DéJà VU

DéJà VU

From Chicken Soup for the Soul in Menopause

Déjà Vu

“Menopause is tough, right?”

When I’m asked that question, I’m not so sure. One day in 1973, I discovered I was pregnant. In my mid-twenties, it felt like the right time to start a family. My husband exhibited his pride by sticking out his chest, while my tummy began to pop a special bulge. Almost from day one, my olfactory senses revolted if they encountered the untoward smells of frying bacon or smokestack cigars. Oh, the horrid stench! Yuck!

Nausea and spinning rooms rocked my tilt-a-world head each time I staggered across the floor. No healthy-looking motherly glow for me; my tout ensemble consisted of a pickle-green face, reddened, road-map eyes, and overstuffed ankles. Neither saltine crackers, prescription drugs, nor anything else alleviated the misery of my bubbling caldron of soured stomach acid and my achy head.

After much pleading, my physician allowed me to take Dramamine for the nausea. Only then did I find any measure of relief. I gave daily thanks at the altar of my simple desk job, hiding behind mounds of papers and books propped up in front of me. Not being able to keep my eyelids open, I snoozed away oblivious to my surroundings. Surely my supervisor observed my antics but found it easier to laugh and ignore me than fire me.

That entire winter I never donned normal-weight maternity clothes designed for colder weather. Oh, I wanted to wear them. In my sleepy repose, I dreamed about buying cute corduroy pleated tops with little bows and pretty ribbons, or wowing everyone in a sleek, demurely fitted pantsuit.

It didn’t happen. I could not stand anything that added warmth tomy body. From May through January, I dressed in light cotton, short-sleeved blouses, and thin skirts or slacks. Even then I suffered from normal room heat and my brewing, internal inferno. As the days and weeks progressed, I took on the appearance and ambling motion of a Sherman tank draped in damp attire that hung stoically from ample bulges.

I can laugh about it now, especially remembering my husband and our bedroom. I controlled the thermostat at night, and it never ever strayed above 60 degrees. He complained to anyone who would listen he might freeze to death before the baby arrived. I felt too bad to offer him sympathy.

Still, he found great sport in referring to me as “hot mama”, but not because I acted particularly amorous in the bedroom. Baby-doll-style pajamas adorned my barrel belly. I could only sleep (if you can call my fitful, crazed-woman repose “sleeping”) with a light sheet over my body. A fan continuously blew on my skin. Why? Because nothing helped the toughest pregnancy symptom of all—when I went to bed, rolls of sweat cascaded down my neck, torso, legs, and toenails, soaking my clothes and anything near me. Each morning I crawled out of bed in self-defense, leaving behind a three-foot-wide swath of sweat on the mattress. My body didn’t return to normal temperature regulation for twelve months after giving birth.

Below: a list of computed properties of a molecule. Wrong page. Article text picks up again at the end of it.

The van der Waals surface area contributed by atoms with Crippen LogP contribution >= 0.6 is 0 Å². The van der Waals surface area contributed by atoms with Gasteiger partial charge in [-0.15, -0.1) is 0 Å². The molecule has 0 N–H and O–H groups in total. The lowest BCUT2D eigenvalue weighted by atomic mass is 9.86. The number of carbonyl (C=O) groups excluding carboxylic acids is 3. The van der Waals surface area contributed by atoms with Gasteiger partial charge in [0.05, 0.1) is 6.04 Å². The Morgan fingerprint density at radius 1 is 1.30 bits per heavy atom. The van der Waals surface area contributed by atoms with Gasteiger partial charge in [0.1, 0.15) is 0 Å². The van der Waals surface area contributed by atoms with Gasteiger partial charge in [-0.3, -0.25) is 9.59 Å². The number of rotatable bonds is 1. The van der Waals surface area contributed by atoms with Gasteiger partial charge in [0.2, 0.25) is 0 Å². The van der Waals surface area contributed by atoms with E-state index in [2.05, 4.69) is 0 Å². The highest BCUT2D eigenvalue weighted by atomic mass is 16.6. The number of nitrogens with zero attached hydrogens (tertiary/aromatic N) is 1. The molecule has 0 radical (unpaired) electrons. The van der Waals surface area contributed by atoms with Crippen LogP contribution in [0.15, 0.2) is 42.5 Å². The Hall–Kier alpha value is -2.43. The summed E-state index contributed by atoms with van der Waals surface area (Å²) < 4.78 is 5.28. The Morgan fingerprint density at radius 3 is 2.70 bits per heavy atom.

Many years later in 1990, I developed a serious, physical illness that looked as if it might never go away. My body revisited my former sweating, uncomfortable, aggravated persona. As I moved from room to room, my body broke out in a sticky, stinky ambiance. If I took a shower, I perspired afterwards and needed another bath before putting on clean clothes. Tired. Sick. Grouchy and grumpy. And the same old, sweaty symptom.

In 1998, I turned fifty; I should have been in menopause. For a while that summer, I scurried from air-conditioned house to air-cooled car and back. Uninvited weeds grew to spectacular heights in my flower beds. Thankfully, I rediscovered the wisdom of purchasing a lightweight, basic wardrobe in different colors according to the season.

Each successive year has afforded me better health. In 2006, my long-term illness abated entirely. Now I perspire less, enjoy more energy, and take fewer medications. My memory and cognitive skills have returned to sharper levels than I enjoyed twenty years ago.

“Don’t you suffer with any menopause-related symptoms?”

Not really. Sometimes I get warm, but I maintain a wardrobe that suits me: loose garments for everyday and layered items for dressy occasions. I wear flat shoes and less hosiery. My hair stays short and easy to fix. No more sitting under hair dryers or standing at the sink hot-rolling shoulder-length hair for me.

“Okay. One more question. Does it bother you to be labeled as menopausal?”

Oh, surely you jest! Fewer hormones mean I shave my legs less often. And since I am retired with no job requirements or responsibilities to my grown children, I have more time for me,my husband, and some fun hobbies. I do sport a spare tire that makes me look atypical of a “hot mama,” but I’ve joined the gym, and I figure I’ll have that conquered soon, too.

It’s a new day. Me? Unhappy with menopause? Nah. I’m fine.

Cinda Crawford

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